Deposits of calcite coating the lower passages of Wind Cave in the southern Black Hills of South Dakota were precipitated under phreatic conditions. Data from samples associated with a new cave survey and hydrologic studies indicate that past water tables within Wind Cave reached a maximum height of 45 m above modern levels but were mostly confined to 25 m or less. Uranium-series ages for basal layers deposited on weathered wall rock indicate subaerial conditions in this part of the cave persisted between 1000 and 300 ka. Ages and elevations of wall coatings and cave rafts establish a 300,000 yr paleohydrograph indicating that water-table highstands occurred during interglacial or interstadial-to-early glacial periods and lowstands occurred during full-glacial and stadial episodes.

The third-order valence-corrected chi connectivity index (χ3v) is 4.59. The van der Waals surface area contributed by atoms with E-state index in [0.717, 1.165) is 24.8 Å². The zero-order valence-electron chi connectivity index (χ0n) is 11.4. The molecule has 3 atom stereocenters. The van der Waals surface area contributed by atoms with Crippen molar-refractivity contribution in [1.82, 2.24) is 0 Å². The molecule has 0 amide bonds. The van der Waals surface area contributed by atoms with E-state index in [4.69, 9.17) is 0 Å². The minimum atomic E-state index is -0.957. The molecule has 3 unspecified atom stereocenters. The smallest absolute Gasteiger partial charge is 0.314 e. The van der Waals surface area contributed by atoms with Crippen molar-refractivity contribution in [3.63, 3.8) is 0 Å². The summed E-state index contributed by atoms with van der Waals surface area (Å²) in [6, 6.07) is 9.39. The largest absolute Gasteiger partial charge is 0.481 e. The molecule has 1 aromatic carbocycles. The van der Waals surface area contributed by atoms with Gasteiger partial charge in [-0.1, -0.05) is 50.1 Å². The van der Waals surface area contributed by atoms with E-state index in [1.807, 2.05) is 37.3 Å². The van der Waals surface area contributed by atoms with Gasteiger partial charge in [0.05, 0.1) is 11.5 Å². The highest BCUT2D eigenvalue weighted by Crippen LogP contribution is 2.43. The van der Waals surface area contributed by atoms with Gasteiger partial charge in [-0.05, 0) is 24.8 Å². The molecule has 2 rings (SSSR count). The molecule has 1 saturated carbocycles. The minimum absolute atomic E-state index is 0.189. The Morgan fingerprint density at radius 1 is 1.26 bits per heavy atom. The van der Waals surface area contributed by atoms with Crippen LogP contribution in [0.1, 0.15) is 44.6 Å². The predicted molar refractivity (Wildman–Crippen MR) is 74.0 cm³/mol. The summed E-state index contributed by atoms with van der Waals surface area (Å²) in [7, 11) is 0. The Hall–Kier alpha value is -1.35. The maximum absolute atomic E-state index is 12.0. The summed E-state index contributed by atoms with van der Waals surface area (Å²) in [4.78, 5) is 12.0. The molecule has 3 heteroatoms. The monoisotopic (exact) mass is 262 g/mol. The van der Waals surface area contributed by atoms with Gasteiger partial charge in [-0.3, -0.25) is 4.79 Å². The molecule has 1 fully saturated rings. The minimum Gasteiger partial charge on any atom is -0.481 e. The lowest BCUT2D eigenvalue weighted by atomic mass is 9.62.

Isotopes of Sr, U, C, and O from dated calcite samples were obtained to evaluate potential shifts in paleo-groundwater composition. For comparison, Sr and U isotopic compositions were determined for modern groundwater from 18 sites previously classified into five hydrogeologic domains. Isotope data for different domains tend to cluster in separate fields, although several fields overlap. Compositions of Calcite Lake (informal name) water reflect modern recharge to shallow aquifers. In contrast, speleothem data indicate that paleo-groundwater highstands were not supported by increased infiltration associated with local recharge, or by upwelling from deeper Proterozoic sources. Instead, cave water was similar to deeper, warmer groundwater from the Madison Aquifer discharging at modern artesian springs flanking the southern Black Hills. Highstands were likely influenced by large-scale hydraulic processes associated with recharge to the Madison Aquifer under the Laurentide ice sheet on the northeast side of the Williston Basin, causing increased hydrostatic pressures in confined aquifers on the south side of the basin.